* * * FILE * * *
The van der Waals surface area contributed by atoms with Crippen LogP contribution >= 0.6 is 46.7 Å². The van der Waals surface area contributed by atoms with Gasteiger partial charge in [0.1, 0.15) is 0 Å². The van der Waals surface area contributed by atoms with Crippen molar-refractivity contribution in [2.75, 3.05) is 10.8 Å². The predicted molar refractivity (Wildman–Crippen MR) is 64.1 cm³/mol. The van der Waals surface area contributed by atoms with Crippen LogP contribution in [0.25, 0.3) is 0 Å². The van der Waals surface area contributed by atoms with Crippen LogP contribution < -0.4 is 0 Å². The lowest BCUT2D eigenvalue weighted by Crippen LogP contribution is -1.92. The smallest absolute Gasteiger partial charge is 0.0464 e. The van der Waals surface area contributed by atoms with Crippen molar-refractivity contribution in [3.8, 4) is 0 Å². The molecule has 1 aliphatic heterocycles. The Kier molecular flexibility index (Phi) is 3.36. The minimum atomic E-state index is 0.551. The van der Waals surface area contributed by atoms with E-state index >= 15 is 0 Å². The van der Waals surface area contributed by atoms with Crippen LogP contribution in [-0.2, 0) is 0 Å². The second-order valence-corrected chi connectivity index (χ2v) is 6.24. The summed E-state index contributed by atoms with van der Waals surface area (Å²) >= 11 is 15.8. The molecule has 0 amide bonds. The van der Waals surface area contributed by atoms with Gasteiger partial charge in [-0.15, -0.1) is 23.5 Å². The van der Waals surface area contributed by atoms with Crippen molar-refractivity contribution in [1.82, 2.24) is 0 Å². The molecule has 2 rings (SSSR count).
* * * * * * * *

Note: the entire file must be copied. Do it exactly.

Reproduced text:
The van der Waals surface area contributed by atoms with Crippen LogP contribution >= 0.6 is 46.7 Å². The van der Waals surface area contributed by atoms with Gasteiger partial charge in [0.1, 0.15) is 0 Å². The van der Waals surface area contributed by atoms with Crippen molar-refractivity contribution in [2.75, 3.05) is 10.8 Å². The predicted molar refractivity (Wildman–Crippen MR) is 64.1 cm³/mol. The van der Waals surface area contributed by atoms with Crippen LogP contribution in [0.25, 0.3) is 0 Å². The van der Waals surface area contributed by atoms with Crippen LogP contribution < -0.4 is 0 Å². The lowest BCUT2D eigenvalue weighted by Crippen LogP contribution is -1.92. The smallest absolute Gasteiger partial charge is 0.0464 e. The van der Waals surface area contributed by atoms with Crippen molar-refractivity contribution in [3.8, 4) is 0 Å². The molecule has 1 aliphatic heterocycles. The Kier molecular flexibility index (Phi) is 3.36. The minimum atomic E-state index is 0.551. The van der Waals surface area contributed by atoms with E-state index >= 15 is 0 Å². The van der Waals surface area contributed by atoms with Crippen LogP contribution in [-0.2, 0) is 0 Å². The second-order valence-corrected chi connectivity index (χ2v) is 6.24. The summed E-state index contributed by atoms with van der Waals surface area (Å²) >= 11 is 15.8. The molecule has 0 amide bonds. The van der Waals surface area contributed by atoms with Gasteiger partial charge in [-0.15, -0.1) is 23.5 Å². The van der Waals surface area contributed by atoms with Crippen molar-refractivity contribution in [1.82, 2.24) is 0 Å². The molecule has 2 rings (SSSR count).